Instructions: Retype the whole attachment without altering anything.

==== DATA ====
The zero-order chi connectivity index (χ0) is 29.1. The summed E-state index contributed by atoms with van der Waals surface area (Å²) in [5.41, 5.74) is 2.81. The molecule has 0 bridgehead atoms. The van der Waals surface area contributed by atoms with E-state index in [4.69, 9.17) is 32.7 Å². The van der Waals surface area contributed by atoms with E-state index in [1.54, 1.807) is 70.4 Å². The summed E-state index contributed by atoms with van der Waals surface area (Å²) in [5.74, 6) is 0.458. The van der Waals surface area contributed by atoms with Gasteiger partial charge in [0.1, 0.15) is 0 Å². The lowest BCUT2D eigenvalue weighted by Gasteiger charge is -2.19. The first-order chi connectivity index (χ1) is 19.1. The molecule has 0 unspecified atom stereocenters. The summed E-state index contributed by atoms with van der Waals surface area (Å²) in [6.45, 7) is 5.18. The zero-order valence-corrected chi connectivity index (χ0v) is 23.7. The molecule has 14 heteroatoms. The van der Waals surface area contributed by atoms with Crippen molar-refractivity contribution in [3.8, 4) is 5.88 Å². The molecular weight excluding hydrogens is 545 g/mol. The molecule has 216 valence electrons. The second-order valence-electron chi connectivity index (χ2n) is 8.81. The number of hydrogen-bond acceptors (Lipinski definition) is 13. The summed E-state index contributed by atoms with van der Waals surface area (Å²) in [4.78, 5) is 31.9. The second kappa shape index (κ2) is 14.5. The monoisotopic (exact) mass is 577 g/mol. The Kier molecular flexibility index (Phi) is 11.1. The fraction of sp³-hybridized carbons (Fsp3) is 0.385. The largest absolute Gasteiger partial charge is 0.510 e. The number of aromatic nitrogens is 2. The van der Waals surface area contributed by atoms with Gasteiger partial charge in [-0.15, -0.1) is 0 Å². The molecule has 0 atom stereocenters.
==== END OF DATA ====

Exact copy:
The zero-order chi connectivity index (χ0) is 29.1. The summed E-state index contributed by atoms with van der Waals surface area (Å²) in [5.41, 5.74) is 2.81. The molecule has 0 bridgehead atoms. The van der Waals surface area contributed by atoms with E-state index in [4.69, 9.17) is 32.7 Å². The van der Waals surface area contributed by atoms with E-state index in [1.54, 1.807) is 70.4 Å². The summed E-state index contributed by atoms with van der Waals surface area (Å²) in [5.74, 6) is 0.458. The van der Waals surface area contributed by atoms with Gasteiger partial charge in [0.1, 0.15) is 0 Å². The lowest BCUT2D eigenvalue weighted by Gasteiger charge is -2.19. The first-order chi connectivity index (χ1) is 19.1. The molecule has 0 unspecified atom stereocenters. The summed E-state index contributed by atoms with van der Waals surface area (Å²) in [6.45, 7) is 5.18. The zero-order valence-corrected chi connectivity index (χ0v) is 23.7. The molecule has 14 heteroatoms. The van der Waals surface area contributed by atoms with Crippen molar-refractivity contribution in [3.8, 4) is 5.88 Å². The molecular weight excluding hydrogens is 545 g/mol. The molecule has 216 valence electrons. The second-order valence-electron chi connectivity index (χ2n) is 8.81. The number of hydrogen-bond acceptors (Lipinski definition) is 13. The summed E-state index contributed by atoms with van der Waals surface area (Å²) in [4.78, 5) is 31.9. The second kappa shape index (κ2) is 14.5. The monoisotopic (exact) mass is 577 g/mol. The Kier molecular flexibility index (Phi) is 11.1. The fraction of sp³-hybridized carbons (Fsp3) is 0.385. The largest absolute Gasteiger partial charge is 0.510 e. The number of aromatic nitrogens is 2. The van der Waals surface area contributed by atoms with Gasteiger partial charge in [-0.15, -0.1) is 0 Å². The molecule has 0 atom stereocenters.